This vast belt, comprising about one third of the forest land of the world, extends south from the tundra to about lat...... These rivers empty northward into the Arctic Ocean.
Besides, there also was no need for such a construction because in the Middle Ages there were a lot of small, scattered communities here.' Andrey Borodovsky said: 'All the impressive defensive lines in Eurasia were built in the period from the beginning of the first millennium BC up to the opening half of the first millennium AD.
This is the era of late Bronze Age and early Iron Age, including the Hunnish time on the eve of the Great Migration of Nations.
That is Iron Age or even Bronze Age, but more likely - Iron Age.
I'm basing this on the fact that it was the time when such constructions are created all over the world, for example the famous Hadrian's Wall also fits into this trend.
The Russian Far East Russian Far East,formerly Soviet Far East,federal district (1989 est. 7,941,000), c.2,400,000 sq mi (6,216,000 sq km), encompassing the entire northeast coast of Asia and including the Sakha Republic, Maritime Territory (Primorsky Kray), Khabarovsk Territory,.....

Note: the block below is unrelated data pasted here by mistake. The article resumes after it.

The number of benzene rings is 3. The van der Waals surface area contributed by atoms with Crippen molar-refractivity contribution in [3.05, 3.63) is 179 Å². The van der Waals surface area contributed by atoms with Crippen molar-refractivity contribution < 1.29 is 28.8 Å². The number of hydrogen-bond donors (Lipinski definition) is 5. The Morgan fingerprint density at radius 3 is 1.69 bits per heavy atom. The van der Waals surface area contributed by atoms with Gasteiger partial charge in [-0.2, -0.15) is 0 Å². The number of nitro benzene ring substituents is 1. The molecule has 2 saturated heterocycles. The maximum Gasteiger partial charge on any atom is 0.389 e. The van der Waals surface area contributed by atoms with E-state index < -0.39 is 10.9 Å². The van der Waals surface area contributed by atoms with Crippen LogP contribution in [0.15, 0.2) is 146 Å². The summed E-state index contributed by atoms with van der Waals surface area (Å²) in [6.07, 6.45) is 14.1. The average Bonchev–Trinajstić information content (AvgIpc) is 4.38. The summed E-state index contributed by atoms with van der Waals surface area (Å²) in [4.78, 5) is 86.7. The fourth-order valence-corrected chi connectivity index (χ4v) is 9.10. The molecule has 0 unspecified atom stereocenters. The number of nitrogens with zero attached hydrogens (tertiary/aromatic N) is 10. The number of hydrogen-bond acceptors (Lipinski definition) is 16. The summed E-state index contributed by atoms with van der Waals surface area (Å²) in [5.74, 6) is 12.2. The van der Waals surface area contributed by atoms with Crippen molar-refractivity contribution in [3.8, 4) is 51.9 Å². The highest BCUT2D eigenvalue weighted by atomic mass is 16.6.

, most of which is commonly considered to be part of Siberia, is treated separately in regional schemes.The nomadic musician looked fondly upon the latest of the completed instruments – a mouth harp carefully crafted by splintering the rib of a cow, or was it a horse? By Siberia Times Reporter, Olga Gertcyk The distance from the only currently known home of the Denisovans in Altai region to the nearest point of Australia is roughly akin to the length of the Trans-... Sibir, vast geographical region of Russia, covering c.2,900,000 sq mi (7,511,000 sq km) and having an estimated population (1992) of 32,459,000.Their width is a substantial ten meters with an impressive height of up to eight meters. 'To the east of these walls is a fairly wide passage, which is limited at the mountainside by another series of walls, oriented west-east across the Katun valley,' he said.There are nine walls adjacent to the mountain slope.Professor Andrey Borodovsky said: 'These walls were clearly made to cut off crowds of people, and make them go through a narrow passage in the direction chosen by the creators of the (construction).' In this way access from the steppes to the mountains - the home of ancient civilizations, for example of the Pazyryk people - could be controlled.